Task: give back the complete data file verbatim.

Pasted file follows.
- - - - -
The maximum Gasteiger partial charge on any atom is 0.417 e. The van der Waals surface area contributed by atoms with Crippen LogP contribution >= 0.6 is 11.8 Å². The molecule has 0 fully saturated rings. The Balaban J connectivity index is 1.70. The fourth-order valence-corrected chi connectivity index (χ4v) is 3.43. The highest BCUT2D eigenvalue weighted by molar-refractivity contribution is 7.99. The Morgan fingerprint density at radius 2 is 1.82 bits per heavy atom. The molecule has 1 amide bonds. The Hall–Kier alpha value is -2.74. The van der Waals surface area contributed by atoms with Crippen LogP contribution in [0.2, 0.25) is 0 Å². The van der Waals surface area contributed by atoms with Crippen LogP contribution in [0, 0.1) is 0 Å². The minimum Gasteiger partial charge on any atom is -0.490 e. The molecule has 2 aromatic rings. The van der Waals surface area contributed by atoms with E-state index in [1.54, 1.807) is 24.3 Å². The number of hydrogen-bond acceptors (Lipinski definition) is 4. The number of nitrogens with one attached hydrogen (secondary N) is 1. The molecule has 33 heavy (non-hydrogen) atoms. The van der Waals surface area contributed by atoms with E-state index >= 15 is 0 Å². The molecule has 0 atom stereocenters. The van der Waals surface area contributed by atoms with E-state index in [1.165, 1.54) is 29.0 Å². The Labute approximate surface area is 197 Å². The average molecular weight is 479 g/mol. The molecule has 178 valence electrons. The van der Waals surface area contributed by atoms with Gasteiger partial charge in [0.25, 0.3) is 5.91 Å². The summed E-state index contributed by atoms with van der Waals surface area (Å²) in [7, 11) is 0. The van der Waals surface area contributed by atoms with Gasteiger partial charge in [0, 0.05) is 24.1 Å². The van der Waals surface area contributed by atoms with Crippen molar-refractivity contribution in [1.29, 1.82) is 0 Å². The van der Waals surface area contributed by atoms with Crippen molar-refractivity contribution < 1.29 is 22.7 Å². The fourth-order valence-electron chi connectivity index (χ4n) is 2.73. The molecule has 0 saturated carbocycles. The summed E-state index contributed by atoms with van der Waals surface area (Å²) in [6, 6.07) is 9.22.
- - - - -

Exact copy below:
The maximum Gasteiger partial charge on any atom is 0.417 e. The van der Waals surface area contributed by atoms with Crippen LogP contribution >= 0.6 is 11.8 Å². The molecule has 0 fully saturated rings. The Balaban J connectivity index is 1.70. The fourth-order valence-corrected chi connectivity index (χ4v) is 3.43. The highest BCUT2D eigenvalue weighted by molar-refractivity contribution is 7.99. The Morgan fingerprint density at radius 2 is 1.82 bits per heavy atom. The molecule has 1 amide bonds. The Hall–Kier alpha value is -2.74. The van der Waals surface area contributed by atoms with Crippen LogP contribution in [0.2, 0.25) is 0 Å². The van der Waals surface area contributed by atoms with Crippen LogP contribution in [0, 0.1) is 0 Å². The minimum Gasteiger partial charge on any atom is -0.490 e. The molecule has 2 aromatic rings. The van der Waals surface area contributed by atoms with E-state index in [1.54, 1.807) is 24.3 Å². The number of hydrogen-bond acceptors (Lipinski definition) is 4. The number of nitrogens with one attached hydrogen (secondary N) is 1. The molecule has 33 heavy (non-hydrogen) atoms. The van der Waals surface area contributed by atoms with E-state index >= 15 is 0 Å². The molecule has 0 atom stereocenters. The van der Waals surface area contributed by atoms with E-state index in [1.165, 1.54) is 29.0 Å². The Labute approximate surface area is 197 Å². The average molecular weight is 479 g/mol. The molecule has 178 valence electrons. The van der Waals surface area contributed by atoms with Gasteiger partial charge in [0.25, 0.3) is 5.91 Å². The summed E-state index contributed by atoms with van der Waals surface area (Å²) in [7, 11) is 0. The van der Waals surface area contributed by atoms with Gasteiger partial charge in [0, 0.05) is 24.1 Å². The van der Waals surface area contributed by atoms with Crippen molar-refractivity contribution in [1.29, 1.82) is 0 Å². The van der Waals surface area contributed by atoms with Crippen molar-refractivity contribution < 1.29 is 22.7 Å². The fourth-order valence-electron chi connectivity index (χ4n) is 2.73. The molecule has 0 saturated carbocycles. The summed E-state index contributed by atoms with van der Waals surface area (Å²) in [6, 6.07) is 9.22.